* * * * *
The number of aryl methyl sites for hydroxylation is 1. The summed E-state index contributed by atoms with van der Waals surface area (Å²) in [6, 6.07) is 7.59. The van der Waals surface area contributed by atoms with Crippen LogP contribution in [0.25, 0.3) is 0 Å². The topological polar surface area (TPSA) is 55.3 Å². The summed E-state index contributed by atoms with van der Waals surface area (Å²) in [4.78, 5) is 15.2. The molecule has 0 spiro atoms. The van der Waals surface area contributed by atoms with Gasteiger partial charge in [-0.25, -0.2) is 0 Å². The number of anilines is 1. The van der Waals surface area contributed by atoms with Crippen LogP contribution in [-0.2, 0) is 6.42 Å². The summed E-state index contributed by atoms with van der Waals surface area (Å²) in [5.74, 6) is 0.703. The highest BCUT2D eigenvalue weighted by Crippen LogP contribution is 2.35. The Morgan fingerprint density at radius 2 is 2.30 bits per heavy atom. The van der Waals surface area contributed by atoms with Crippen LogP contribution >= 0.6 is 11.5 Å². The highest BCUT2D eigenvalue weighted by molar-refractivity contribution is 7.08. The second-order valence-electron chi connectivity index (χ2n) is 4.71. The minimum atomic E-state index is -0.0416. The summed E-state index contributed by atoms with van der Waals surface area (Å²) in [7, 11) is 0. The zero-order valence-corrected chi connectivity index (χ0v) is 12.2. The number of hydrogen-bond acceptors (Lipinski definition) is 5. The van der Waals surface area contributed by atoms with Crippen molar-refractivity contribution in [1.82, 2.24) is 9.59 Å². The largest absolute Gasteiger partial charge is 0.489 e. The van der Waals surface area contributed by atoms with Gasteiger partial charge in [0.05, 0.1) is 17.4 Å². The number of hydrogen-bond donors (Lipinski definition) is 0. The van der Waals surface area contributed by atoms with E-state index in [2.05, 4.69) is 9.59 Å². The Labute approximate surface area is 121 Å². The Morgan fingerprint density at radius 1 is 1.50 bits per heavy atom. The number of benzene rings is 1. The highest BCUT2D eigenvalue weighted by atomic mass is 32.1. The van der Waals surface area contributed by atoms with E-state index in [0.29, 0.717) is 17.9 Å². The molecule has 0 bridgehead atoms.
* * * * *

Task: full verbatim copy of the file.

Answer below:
The number of aryl methyl sites for hydroxylation is 1. The summed E-state index contributed by atoms with van der Waals surface area (Å²) in [6, 6.07) is 7.59. The van der Waals surface area contributed by atoms with Crippen LogP contribution in [0.25, 0.3) is 0 Å². The topological polar surface area (TPSA) is 55.3 Å². The summed E-state index contributed by atoms with van der Waals surface area (Å²) in [4.78, 5) is 15.2. The molecule has 0 spiro atoms. The van der Waals surface area contributed by atoms with Gasteiger partial charge in [-0.25, -0.2) is 0 Å². The number of anilines is 1. The van der Waals surface area contributed by atoms with Crippen LogP contribution in [-0.2, 0) is 6.42 Å². The summed E-state index contributed by atoms with van der Waals surface area (Å²) in [5.74, 6) is 0.703. The highest BCUT2D eigenvalue weighted by Crippen LogP contribution is 2.35. The Morgan fingerprint density at radius 2 is 2.30 bits per heavy atom. The van der Waals surface area contributed by atoms with Crippen LogP contribution >= 0.6 is 11.5 Å². The highest BCUT2D eigenvalue weighted by molar-refractivity contribution is 7.08. The second-order valence-electron chi connectivity index (χ2n) is 4.71. The minimum atomic E-state index is -0.0416. The summed E-state index contributed by atoms with van der Waals surface area (Å²) in [7, 11) is 0. The zero-order valence-corrected chi connectivity index (χ0v) is 12.2. The number of hydrogen-bond acceptors (Lipinski definition) is 5. The van der Waals surface area contributed by atoms with Crippen molar-refractivity contribution in [1.82, 2.24) is 9.59 Å². The largest absolute Gasteiger partial charge is 0.489 e. The van der Waals surface area contributed by atoms with Gasteiger partial charge in [0.05, 0.1) is 17.4 Å². The number of hydrogen-bond donors (Lipinski definition) is 0. The van der Waals surface area contributed by atoms with E-state index in [2.05, 4.69) is 9.59 Å². The Labute approximate surface area is 121 Å². The Morgan fingerprint density at radius 1 is 1.50 bits per heavy atom. The number of benzene rings is 1. The highest BCUT2D eigenvalue weighted by atomic mass is 32.1. The van der Waals surface area contributed by atoms with E-state index in [0.29, 0.717) is 17.9 Å². The molecule has 0 bridgehead atoms.